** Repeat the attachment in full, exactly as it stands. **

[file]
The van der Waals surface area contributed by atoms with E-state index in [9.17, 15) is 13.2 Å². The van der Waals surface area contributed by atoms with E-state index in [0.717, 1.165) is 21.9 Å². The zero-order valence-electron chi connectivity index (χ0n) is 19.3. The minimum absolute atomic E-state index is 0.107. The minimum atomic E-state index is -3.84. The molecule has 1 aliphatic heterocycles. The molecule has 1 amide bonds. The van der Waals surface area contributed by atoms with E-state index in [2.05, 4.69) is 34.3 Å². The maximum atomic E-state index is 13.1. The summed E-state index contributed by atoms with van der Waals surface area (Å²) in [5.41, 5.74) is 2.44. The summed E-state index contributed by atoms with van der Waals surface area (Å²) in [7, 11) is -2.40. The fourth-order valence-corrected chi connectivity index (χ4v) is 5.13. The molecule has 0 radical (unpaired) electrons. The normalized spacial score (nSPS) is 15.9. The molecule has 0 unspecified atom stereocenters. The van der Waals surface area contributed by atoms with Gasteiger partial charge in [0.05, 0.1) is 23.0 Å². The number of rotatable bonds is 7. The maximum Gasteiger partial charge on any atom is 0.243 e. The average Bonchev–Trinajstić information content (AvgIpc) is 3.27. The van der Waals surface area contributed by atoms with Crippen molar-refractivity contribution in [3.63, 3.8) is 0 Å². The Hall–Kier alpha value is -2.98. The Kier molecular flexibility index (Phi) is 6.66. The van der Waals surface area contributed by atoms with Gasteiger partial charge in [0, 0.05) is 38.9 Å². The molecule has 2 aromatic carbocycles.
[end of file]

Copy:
The van der Waals surface area contributed by atoms with E-state index in [9.17, 15) is 13.2 Å². The van der Waals surface area contributed by atoms with E-state index in [0.717, 1.165) is 21.9 Å². The zero-order valence-electron chi connectivity index (χ0n) is 19.3. The minimum absolute atomic E-state index is 0.107. The minimum atomic E-state index is -3.84. The molecule has 1 aliphatic heterocycles. The molecule has 1 amide bonds. The van der Waals surface area contributed by atoms with E-state index in [2.05, 4.69) is 34.3 Å². The maximum atomic E-state index is 13.1. The summed E-state index contributed by atoms with van der Waals surface area (Å²) in [5.41, 5.74) is 2.44. The summed E-state index contributed by atoms with van der Waals surface area (Å²) in [7, 11) is -2.40. The fourth-order valence-corrected chi connectivity index (χ4v) is 5.13. The molecule has 0 radical (unpaired) electrons. The normalized spacial score (nSPS) is 15.9. The molecule has 0 unspecified atom stereocenters. The van der Waals surface area contributed by atoms with Gasteiger partial charge in [0.05, 0.1) is 23.0 Å². The number of rotatable bonds is 7. The maximum Gasteiger partial charge on any atom is 0.243 e. The average Bonchev–Trinajstić information content (AvgIpc) is 3.27. The van der Waals surface area contributed by atoms with Crippen molar-refractivity contribution in [3.63, 3.8) is 0 Å². The Hall–Kier alpha value is -2.98. The Kier molecular flexibility index (Phi) is 6.66. The van der Waals surface area contributed by atoms with Gasteiger partial charge in [0, 0.05) is 38.9 Å². The molecule has 2 aromatic carbocycles.